Cyclenation Conference November 2018

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In November I joined over 50 cycle campaigners from across the country for Cyclenation’s annual campaigner conference held in Birmingham. Cyclenation is the federation of local cycle campaign groups from across the UK. People travelled from Exeter, Bristol, London, and even Scotland to discuss campaigning strategies and other developments in the cycling world.

We kicked of the day with a short introduction from Katherine Nield Client Earth’s UK Clean Air Lawyer on the work that ClientEarth is doing to hold the government to account for its handling of pollution. Having taken the government to court 3 times over its lackluster plans to reduce levels of pollution, the government has now passed the buck to local authorities to produce their own plans to reduce levels of pollution.

ClientEarth’s Clean Air Parent’s Network  is a resource to help encourage & provide the tools for people to get involved with clean air issues at a local level.

We moved then to an open panel discussion where questions were asked around the subject of ‘Everyone is an advocate’. This carried on from the previous talk linking the ideas of pollution into cycle campaigning.

‘We need to ride the wave of air pollution but guide the discussion back to active transport rather electric cars.’ Chris Kenyon, London Cycling Campaign.

From here the day was split into various workshops running four at a time, covering topics such as:
Greater Manchester’s Beelines
Updating the cycle design guidance
Inclusive cycle design guidance
Positive ways to engage with the media

First up was Donnachadh McCarthy of Stop Killing Cyclists and how he launched the campaign which aims to highlight, through direct action in a very graphic sense the dangers we all face on the road.

‘Stop Killing isn’t just about those cyclists that have been killed on the roads, but also about those that want to cycle or can’t choose to cycle who are killed due to preventable issues including pollution & asthma heart disease’.

Catherine Watton from Birmingham’s Push Bikes talked about what we can learn from low traffic neighbourhood schemes such as Waltham Forrest & her own experience in Kings Heath Birmingham. ‘Britain’s road system currently discriminates against active travel, and until we change the balance cars will always be favoured.’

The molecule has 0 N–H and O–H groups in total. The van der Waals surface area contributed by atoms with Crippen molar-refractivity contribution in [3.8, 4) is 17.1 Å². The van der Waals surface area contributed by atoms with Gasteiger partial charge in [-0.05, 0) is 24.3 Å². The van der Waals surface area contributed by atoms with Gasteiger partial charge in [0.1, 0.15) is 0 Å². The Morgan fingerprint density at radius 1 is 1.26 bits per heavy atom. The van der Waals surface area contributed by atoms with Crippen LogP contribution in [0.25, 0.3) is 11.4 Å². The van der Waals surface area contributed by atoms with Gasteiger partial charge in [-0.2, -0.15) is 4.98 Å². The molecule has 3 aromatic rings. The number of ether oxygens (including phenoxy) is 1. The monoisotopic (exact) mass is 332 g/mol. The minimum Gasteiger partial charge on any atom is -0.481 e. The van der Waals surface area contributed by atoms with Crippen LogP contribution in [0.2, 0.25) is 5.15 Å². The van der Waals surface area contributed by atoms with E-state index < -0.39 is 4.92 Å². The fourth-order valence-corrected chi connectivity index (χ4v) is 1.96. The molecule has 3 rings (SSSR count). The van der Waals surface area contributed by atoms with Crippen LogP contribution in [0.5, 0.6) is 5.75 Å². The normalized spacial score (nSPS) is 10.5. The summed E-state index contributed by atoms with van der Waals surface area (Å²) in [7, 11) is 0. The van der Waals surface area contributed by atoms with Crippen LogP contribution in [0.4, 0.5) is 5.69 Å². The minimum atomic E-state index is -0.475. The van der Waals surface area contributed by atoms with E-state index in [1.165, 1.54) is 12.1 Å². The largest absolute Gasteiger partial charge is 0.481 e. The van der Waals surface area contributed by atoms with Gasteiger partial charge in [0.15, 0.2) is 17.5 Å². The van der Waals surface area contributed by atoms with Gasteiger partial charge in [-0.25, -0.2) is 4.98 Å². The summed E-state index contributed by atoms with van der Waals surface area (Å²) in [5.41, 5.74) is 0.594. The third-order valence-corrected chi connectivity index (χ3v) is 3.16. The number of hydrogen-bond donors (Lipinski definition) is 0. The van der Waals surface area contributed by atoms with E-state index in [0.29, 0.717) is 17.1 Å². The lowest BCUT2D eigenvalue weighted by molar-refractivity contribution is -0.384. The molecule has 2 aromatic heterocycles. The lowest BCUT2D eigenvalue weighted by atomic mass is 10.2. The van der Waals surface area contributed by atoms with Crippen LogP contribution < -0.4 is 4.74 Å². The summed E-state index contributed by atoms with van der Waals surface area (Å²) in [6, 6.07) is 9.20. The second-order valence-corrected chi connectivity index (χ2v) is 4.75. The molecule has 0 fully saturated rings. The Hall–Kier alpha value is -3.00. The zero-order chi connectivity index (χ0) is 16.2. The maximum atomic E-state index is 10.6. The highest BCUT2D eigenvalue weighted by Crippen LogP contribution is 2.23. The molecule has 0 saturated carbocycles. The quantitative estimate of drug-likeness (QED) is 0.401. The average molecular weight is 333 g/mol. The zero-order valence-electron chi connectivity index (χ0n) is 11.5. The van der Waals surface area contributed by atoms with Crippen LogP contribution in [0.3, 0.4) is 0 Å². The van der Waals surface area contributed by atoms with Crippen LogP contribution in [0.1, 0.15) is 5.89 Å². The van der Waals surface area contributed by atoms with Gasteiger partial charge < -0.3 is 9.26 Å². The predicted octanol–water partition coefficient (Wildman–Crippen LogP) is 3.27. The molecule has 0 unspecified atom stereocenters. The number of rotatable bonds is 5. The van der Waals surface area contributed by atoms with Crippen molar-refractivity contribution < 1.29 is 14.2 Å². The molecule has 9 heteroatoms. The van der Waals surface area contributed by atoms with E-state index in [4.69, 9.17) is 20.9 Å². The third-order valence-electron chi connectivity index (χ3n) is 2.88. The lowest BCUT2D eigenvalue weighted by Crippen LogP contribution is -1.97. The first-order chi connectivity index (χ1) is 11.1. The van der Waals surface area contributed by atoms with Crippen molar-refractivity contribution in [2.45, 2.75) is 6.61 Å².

For the last two sessions I opted for Chris Kenyon, who first talked about Labour Cycles and what they are doing to get cycling pledges onto Labour’s Manifesto.

‘How can a Labour party of the NHS for all, be against cycling for all? When we know cycling will massively reduce the need for diabetes treatment.’

Chris’s next presentation was about Cycling Works a campaign to get business support for the major cycling routes and safer cycling in London. The campaign asked HR directors and CEOs to publicly back the Embankment scheme as a safe and viable route for the employees to get to work.

It is amazing how many big companies the campaign galvanized support from to show that cycling isn’t just a form of transport for people that can’t afford a car.

Information from other workshops and the running order is available from Push Bike’s website.

To finish up we had a closing talks from  Duncan Dollimore of Cycling UK and Donnachadh McCarthy from Stop Killing Cyclists, about the campaign and how it is intrinsically linked to environmental issues.

‘If you are a cycle campaigner you are an environmental campaigner.’

All in all it was a great day meeting other cycle campaigners and sharing notes. All cycle campaigners seem to face the same battles whether it be London, Manchester, Exeter or beyond. The fact that most of the speakers were not paid professionals, but fellow campaigners juts goes to show much knowledge there is within our cycle campaigns and the role that individuals can play in changing our environments.

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